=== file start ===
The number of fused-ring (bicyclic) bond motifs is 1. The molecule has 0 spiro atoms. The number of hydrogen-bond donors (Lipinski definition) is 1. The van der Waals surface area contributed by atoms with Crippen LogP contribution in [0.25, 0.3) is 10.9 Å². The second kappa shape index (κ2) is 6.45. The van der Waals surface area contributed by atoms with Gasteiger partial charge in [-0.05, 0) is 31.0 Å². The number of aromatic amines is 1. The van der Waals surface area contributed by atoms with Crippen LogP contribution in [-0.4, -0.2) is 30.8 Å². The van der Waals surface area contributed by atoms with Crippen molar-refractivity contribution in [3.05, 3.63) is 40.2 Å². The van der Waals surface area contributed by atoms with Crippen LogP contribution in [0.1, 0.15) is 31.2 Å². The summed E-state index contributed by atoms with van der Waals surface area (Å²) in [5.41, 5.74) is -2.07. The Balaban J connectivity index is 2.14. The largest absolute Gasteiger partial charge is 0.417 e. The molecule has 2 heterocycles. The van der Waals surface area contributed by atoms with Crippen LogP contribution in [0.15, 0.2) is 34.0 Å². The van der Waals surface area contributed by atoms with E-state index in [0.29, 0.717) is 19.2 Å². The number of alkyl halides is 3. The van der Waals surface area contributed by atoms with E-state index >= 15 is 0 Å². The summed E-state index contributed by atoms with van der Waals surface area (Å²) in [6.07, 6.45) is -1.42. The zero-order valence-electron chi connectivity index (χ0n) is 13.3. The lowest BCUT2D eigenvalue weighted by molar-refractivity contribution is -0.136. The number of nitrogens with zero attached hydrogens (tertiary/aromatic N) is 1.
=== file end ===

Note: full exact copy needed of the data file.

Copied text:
The number of fused-ring (bicyclic) bond motifs is 1. The molecule has 0 spiro atoms. The number of hydrogen-bond donors (Lipinski definition) is 1. The van der Waals surface area contributed by atoms with Crippen LogP contribution in [0.25, 0.3) is 10.9 Å². The second kappa shape index (κ2) is 6.45. The van der Waals surface area contributed by atoms with Gasteiger partial charge in [-0.05, 0) is 31.0 Å². The number of aromatic amines is 1. The van der Waals surface area contributed by atoms with Crippen LogP contribution in [-0.4, -0.2) is 30.8 Å². The van der Waals surface area contributed by atoms with Crippen molar-refractivity contribution in [3.05, 3.63) is 40.2 Å². The van der Waals surface area contributed by atoms with Crippen LogP contribution in [0.1, 0.15) is 31.2 Å². The summed E-state index contributed by atoms with van der Waals surface area (Å²) in [5.41, 5.74) is -2.07. The Balaban J connectivity index is 2.14. The largest absolute Gasteiger partial charge is 0.417 e. The molecule has 2 heterocycles. The van der Waals surface area contributed by atoms with Crippen LogP contribution in [0.15, 0.2) is 34.0 Å². The van der Waals surface area contributed by atoms with E-state index in [0.29, 0.717) is 19.2 Å². The number of alkyl halides is 3. The van der Waals surface area contributed by atoms with E-state index >= 15 is 0 Å². The summed E-state index contributed by atoms with van der Waals surface area (Å²) in [6.07, 6.45) is -1.42. The zero-order valence-electron chi connectivity index (χ0n) is 13.3. The lowest BCUT2D eigenvalue weighted by molar-refractivity contribution is -0.136. The number of nitrogens with zero attached hydrogens (tertiary/aromatic N) is 1.